This Video Shows Off Russia's New Hypersonic Missile. But Is It Doctored?

This Video Shows Off Russia's New Hypersonic Missile. But Is It Doctored?

Is the Tsirkon truly as terrifying as the video suggests?


Here's What you Need to Remember: The video from the event may actually be several videos spliced together—regardless, Russia’s hypersonic missile program is progressing at a steady clip.

In a Tweet, Russia’s Ministry of Defense released footage of a hypersonic missile test-launch. The test, which took place somewhere in the Barents Sea, was the first time that Russia’s hypersonic Tsirkon (alternatively translated as Zirkon) missile had been tested against an ocean target.


In the video, the Russian Naval Frigate Gorshkov fires the missile while underway. Due to heavy cloud cover, the missile’s trajectory was obfuscated, though what could be seen of the launch appeared to confirm the Russian MoD’s statements.

According to Russian sources, the hypersonic Tsirkon missile is capable of flying in excess of Mach 8, or eight times the speed of sound. Although not necessarily more powerful armed than conventional missiles, a hypersonic missile’s destructive potential is derived from their mind-numbingly high speeds. At hypersonic speeds, the missile’s kinetic energy alone could in some cases be greater than a conventional warhead.

In addition to greater destructive power, hypersonic missiles are exceedingly difficult to counter thanks to their high speeds. Reaction time against hypersonic missiles is often reduced to minutes, significantly hindering a successful defense. 

The Steady March Onward

Previously, the Russian Ministry of Defense had expressed their intent to arm some submarines with Tsirkon missile variants capable of bingeing launched underwater. If this initiative proves to be successful, it would make Russia the only country with an underwater hypersonic missile capability.

It is not the first time that the missile has been tested at sea. Earlier this year, the Russian state media group Tass reported that the missile was tested from the same Russian frigate, though that earlier launch was against land targets.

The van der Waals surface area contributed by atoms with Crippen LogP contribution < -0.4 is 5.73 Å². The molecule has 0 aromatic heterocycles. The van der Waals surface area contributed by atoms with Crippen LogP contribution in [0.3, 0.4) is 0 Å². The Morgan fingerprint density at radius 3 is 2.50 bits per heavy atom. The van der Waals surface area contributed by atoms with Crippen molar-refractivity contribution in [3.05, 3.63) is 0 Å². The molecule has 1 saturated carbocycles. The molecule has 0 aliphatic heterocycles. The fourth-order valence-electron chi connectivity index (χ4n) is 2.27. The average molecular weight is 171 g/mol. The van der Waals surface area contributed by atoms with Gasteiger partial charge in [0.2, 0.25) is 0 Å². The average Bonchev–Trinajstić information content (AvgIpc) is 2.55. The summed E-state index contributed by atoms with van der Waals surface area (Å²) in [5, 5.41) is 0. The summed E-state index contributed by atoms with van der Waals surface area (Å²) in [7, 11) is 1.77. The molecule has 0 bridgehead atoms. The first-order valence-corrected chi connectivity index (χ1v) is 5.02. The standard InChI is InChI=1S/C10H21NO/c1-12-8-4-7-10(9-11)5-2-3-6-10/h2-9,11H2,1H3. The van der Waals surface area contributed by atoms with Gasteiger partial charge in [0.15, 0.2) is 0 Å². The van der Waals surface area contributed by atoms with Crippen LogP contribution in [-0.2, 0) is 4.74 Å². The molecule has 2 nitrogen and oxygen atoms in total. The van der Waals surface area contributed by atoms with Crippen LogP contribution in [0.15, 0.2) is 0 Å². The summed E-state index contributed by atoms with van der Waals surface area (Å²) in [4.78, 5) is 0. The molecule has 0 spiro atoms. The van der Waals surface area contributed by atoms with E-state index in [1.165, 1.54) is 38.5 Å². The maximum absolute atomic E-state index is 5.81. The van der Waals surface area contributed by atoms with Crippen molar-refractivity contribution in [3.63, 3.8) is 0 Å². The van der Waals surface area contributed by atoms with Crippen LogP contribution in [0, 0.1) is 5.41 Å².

Looks Can Be Deceiving

Still, not all may be as it seems. As several Twitter users pointed out, the video of the launch might actually be two or more videos spliced together. In particular, some drew issue with the video’s initial close-up shot of the missile leaving the ship’s vertical launch cell and pointed out that the missile’s shape was rather different from expected.

Though speculative, some suspect that the video montage may be an attempt by Russia to demonstrate the missile’s efficacy while keeping important details about the missile, such as its general shape, a secret.


In a Kremlin publication from the day of the launch, Russian President Vladimir Putin stated that the successful launch was a significant event “not only in the life of the Armed Forces, but also in the whole of Russia, the whole country, since the equipping of our Armed Forces - the army and fleet - the newest, really unparalleled in the world, weapons systems certainly and in the long term ensures the defense capability of our state.”

Though the precise capabilities of the Tsirkon program remain unknown, if true it would represent a real threat to Russia’s enemies. Watch this topic closely for further future details.

Caleb Larson is a Defense Writer with The National Interest. He holds a Master of Public Policy and covers U.S. and Russian security, European defense issues, and German politics and culture.

Image: Reuters